Despite a generally mixed near-term outlook for the U.S. economy, manufacturers are continuing to call on design firms for help in staying competitive in an increasingly volatile marketplace.
Firms report that, while automotive and energy manufacturing projects have leveled off, projects related to biotechology, nanomaterials and advanced products for aerospace and other security-sensitive markets have risen. Likewise, food and beverage projects are steady sources of new work, while commodities tend to be market- or product-specific.
Speed and competitiveness are now common prerequisites for manufacturing projects. Lean manufacturing is the order of the day, with a growing range of owners taking steps to optimize operations and eliminate even the most minuscule sources of waste.
For some, the solution is to consolidate operations, into either new facilities or modified existing ones. “This produces a twofold effect, both making their manufacturing process more efficient as well as reducing facility overhead,” observes Marti Watts, director of manufacturing at BRPH, Melbourne, Fla., which helped Berwyn, Pa.-based Triumph Aerostructures to bring together operations from 300 locations into a single new facility.
Other manufacturers are focused on retooling existing facilities, with production layouts reconfigured to incorporate lean manufacturing concepts. Often, that means adding advanced, often highly automated equipment and increasingly sophisticated additive technologies, such as 3D fabrication.
“The product or process is king,” says Christopher Stump, manufacturing sub-market leader for Albany-based CHA. “It continues to drive the what, when and how in manufacturing, even as horizons grow [narrower]. It’s rare that companies are looking more than five years ahead.”
The need for nimbleness spawned by this fast-moving, equipment-driven project environment has led many manufacturers to pursue alternative project delivery methods, such as design-build. These methods, Stump says, “accommodate speed-to-market issues and help to put capital to work sooner.”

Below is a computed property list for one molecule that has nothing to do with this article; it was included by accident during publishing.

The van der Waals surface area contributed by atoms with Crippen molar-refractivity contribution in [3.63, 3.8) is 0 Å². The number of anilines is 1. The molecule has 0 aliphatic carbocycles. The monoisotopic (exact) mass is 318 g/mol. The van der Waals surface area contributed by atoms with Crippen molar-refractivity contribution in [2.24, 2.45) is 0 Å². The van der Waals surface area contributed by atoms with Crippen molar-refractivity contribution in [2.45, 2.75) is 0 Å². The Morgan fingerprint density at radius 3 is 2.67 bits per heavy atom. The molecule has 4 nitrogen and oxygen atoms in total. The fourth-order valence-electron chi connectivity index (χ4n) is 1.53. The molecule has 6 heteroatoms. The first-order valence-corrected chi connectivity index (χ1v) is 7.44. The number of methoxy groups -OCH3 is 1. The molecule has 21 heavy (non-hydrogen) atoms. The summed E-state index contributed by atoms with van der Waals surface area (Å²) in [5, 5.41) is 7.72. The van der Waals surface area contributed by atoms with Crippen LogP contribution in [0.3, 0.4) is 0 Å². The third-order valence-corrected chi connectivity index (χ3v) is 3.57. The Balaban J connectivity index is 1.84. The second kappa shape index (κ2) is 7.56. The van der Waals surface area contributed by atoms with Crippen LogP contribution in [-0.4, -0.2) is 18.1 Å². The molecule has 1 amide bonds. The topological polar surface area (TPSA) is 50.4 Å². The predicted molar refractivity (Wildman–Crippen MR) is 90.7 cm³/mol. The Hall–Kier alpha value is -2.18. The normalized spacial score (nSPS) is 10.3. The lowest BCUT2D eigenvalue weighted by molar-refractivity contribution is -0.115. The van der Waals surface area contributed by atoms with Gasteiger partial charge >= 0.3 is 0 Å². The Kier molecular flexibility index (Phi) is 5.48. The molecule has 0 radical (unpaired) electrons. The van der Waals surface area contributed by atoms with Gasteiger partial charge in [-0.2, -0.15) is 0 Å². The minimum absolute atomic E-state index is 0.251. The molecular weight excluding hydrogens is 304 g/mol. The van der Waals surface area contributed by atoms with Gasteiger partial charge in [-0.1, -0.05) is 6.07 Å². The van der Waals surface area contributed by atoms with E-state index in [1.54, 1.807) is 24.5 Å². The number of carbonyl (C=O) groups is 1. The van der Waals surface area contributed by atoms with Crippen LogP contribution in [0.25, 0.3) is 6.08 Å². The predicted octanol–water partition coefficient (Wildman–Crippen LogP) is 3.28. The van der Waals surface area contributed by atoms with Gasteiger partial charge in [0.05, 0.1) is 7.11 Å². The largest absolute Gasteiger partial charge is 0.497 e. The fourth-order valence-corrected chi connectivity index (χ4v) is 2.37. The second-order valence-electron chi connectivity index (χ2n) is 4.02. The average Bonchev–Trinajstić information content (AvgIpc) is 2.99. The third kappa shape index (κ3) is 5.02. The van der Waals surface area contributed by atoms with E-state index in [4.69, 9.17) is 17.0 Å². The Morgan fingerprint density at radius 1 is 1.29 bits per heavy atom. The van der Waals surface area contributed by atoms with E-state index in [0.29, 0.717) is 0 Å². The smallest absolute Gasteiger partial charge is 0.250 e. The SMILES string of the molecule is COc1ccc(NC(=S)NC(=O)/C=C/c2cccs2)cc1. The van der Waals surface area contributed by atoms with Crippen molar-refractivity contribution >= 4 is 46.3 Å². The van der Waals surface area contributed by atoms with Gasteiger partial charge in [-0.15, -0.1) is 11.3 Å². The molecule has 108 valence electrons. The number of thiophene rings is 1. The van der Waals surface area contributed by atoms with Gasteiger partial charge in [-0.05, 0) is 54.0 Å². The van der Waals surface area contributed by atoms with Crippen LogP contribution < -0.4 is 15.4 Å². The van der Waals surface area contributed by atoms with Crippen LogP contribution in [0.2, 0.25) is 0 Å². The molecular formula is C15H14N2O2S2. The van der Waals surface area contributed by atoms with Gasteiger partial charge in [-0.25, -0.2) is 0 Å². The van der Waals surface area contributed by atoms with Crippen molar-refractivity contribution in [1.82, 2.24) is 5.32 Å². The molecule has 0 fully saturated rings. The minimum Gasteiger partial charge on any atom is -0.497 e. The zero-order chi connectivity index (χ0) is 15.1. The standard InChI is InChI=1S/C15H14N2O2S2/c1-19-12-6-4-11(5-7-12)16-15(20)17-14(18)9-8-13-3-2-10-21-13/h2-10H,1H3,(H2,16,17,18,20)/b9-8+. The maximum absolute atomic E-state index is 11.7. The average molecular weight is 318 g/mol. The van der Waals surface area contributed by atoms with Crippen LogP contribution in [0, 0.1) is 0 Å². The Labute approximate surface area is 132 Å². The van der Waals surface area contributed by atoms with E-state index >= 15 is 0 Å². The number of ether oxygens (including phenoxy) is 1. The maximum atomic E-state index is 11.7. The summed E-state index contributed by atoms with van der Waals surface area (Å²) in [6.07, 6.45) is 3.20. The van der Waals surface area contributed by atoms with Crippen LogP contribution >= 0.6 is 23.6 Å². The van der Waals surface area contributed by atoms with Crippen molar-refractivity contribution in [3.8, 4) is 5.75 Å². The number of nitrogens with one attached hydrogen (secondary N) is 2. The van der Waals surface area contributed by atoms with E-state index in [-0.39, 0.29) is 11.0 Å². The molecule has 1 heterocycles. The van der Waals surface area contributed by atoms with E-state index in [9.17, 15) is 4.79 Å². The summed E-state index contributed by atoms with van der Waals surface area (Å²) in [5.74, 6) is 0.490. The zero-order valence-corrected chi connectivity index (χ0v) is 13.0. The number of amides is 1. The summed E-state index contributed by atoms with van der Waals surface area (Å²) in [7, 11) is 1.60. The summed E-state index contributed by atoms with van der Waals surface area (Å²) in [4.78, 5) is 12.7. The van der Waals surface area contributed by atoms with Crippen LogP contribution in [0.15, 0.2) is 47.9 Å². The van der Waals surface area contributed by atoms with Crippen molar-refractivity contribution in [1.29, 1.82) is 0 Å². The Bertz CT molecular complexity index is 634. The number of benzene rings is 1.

Not surprisingly, manufacturers also expect tighter integration of design and construction. Zachary Quandt, director at GP Strategies, Columbia, Md., notes a growing emphasis on facility validation and commissioning to meet a specified schedule. “Delays are not looked upon favorably,” he says.
Sustainability and energy efficiency remain high-priority considerations for manufacturers, Quandt adds. However, clients, rather than design consultants, are taking the lead in establishing performance goals.
“As with the products and processes, we have to be flexible in design to understand the requirements—but set inside the building codes and standards,” Quandt says.
While manufacturers may “own” more of the process and performance knowledge, specialized expertise and innovation remain highly coveted attributes for
design firms. However, the ability to efficiently deliver any and all required services is equally important, Stump says.
“Their core business is making product X,” Stump adds, “so they’re looking outside for everything else.”